I agree there can be fewer parties. I doubt a little the two-party system may emerge. At least, it didn't happen anywhere in the Nordic countries. The individualistic Nordic nature probably wants to have more parties.

Estonia is going for the same type of school reform as in Latvia 's the deadline here being 2007. Should Estonia correct its school reform strategy in any way taking into account Latvia's experience?
No, this is of no consideration. I am expecting the Pro Patria Union to call for the government to give a clear signal that there will be no corrections. Latvia has brought itself trouble by giving hesitant and unclear signals at certain times, and the situation there got better after the Latvian government began behaving with praiseworthy resolve. In order to avoid illusions on the possible delay of this reform I think the government must bind itself politically to this, and that will be the only way to actually carry out this reform.
The main issues are the actual preparations 's those posed a problem for Latvia 's and those should be done properly. Estonia has got enough time to do that. Estonia should learn from the Latvian school reform program.

Do you think there could arise the same type of school reform opposition in Estonia?
Behind that Latvian NGO [Headquarters for the Defense of Russian Schools, or Shtab 's ed.] stands one force not really from inside Latvia, and that means there could be an attempt to create the same organization in Estonia. We will see whether this succeeds. Such protest movements do not emerge from inside the country, but from outside. We have the same background system. Like I said, such movements appear from the outside.

How can you describe the current state of Estonian-Russian relations, and where are they going?
Like I've said previously, Estonian-Russian relations have never been as good as they are now. Because usually we had either been conquered by Russia or occupied or at war, so now relations are very good. Our joining NATO and the EU has created real preconditions for those relations to improve. At the same time the transition period we are seeing now is extremely restless.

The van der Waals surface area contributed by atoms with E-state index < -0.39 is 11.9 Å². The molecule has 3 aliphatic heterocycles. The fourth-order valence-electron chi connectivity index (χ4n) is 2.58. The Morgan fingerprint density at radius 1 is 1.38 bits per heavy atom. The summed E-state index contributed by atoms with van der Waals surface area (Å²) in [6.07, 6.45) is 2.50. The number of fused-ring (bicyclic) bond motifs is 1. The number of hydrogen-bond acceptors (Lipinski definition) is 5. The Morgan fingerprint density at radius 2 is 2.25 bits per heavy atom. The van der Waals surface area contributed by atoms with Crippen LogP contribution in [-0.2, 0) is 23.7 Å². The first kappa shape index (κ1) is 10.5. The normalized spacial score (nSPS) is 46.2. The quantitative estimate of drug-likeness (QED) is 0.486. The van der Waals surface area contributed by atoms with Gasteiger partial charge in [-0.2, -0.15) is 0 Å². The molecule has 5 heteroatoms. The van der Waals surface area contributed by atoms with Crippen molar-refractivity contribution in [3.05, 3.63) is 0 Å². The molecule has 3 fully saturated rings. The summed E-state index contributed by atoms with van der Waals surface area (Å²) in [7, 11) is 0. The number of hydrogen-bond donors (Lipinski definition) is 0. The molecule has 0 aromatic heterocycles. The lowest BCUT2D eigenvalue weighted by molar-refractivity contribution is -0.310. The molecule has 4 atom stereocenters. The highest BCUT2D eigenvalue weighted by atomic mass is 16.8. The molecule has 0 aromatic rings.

Russia probably saw the EU as the Soviet Union, where small nations did not have a say on major questions. By now it's clear that the Baltic states' options for participating in EU affairs and, for example, in shaping the EU's foreign policy are quite real. The European Parliament actually welcomes the Baltic states' expertise regarding Russia.
It seems that Russia has at some point become afraid regarding that expertise and unleashed the propaganda attack aimed at discrediting the Baltic states in Europe. It [the attack] was obviously a preventive measure. I think this will pass, and Russia will understand that the more realistic EU policy toward Russia is, the better it will be for Russia.
I think Russia can be sure that the EU is interested in a stable and democratic Russia near its borders. Otherwise, there will be problems, and nobody is interested in problems. Neither are we. The advice we give Europe on Russia is the best for Russia.

What about the recent troubles with Russia, such as the visa denial to the Estonian culture attache in Moscow and the veterinary certificate problems?
I think this is a part of Russia's nervous reaction to the fact that the Baltics are gaining influential positions in those organizations [NATO and the EU]. Apparently it's a psychological barrier. It will certainly pass.

Will Estonia be able to preserve its favorable tax environment despite pressure from France and Germany?
Estonia, fortunately, is not alone in this struggle. Taking into account the total isolation France experienced at the recent meeting of finance ministers, we are on the side of the majority. It's a rather good position; I do not see any danger. There's obviously some fear among some of the politicians in the Old Europe. We cannot categorize countrywise here. The German government has one opinion on tax issues, but the opposition there 's the quite influential Christian Democrats 's has a totally different position.
There is certain anxiety because the new member states come up with competition, but I think it is favorable for the whole of Europe.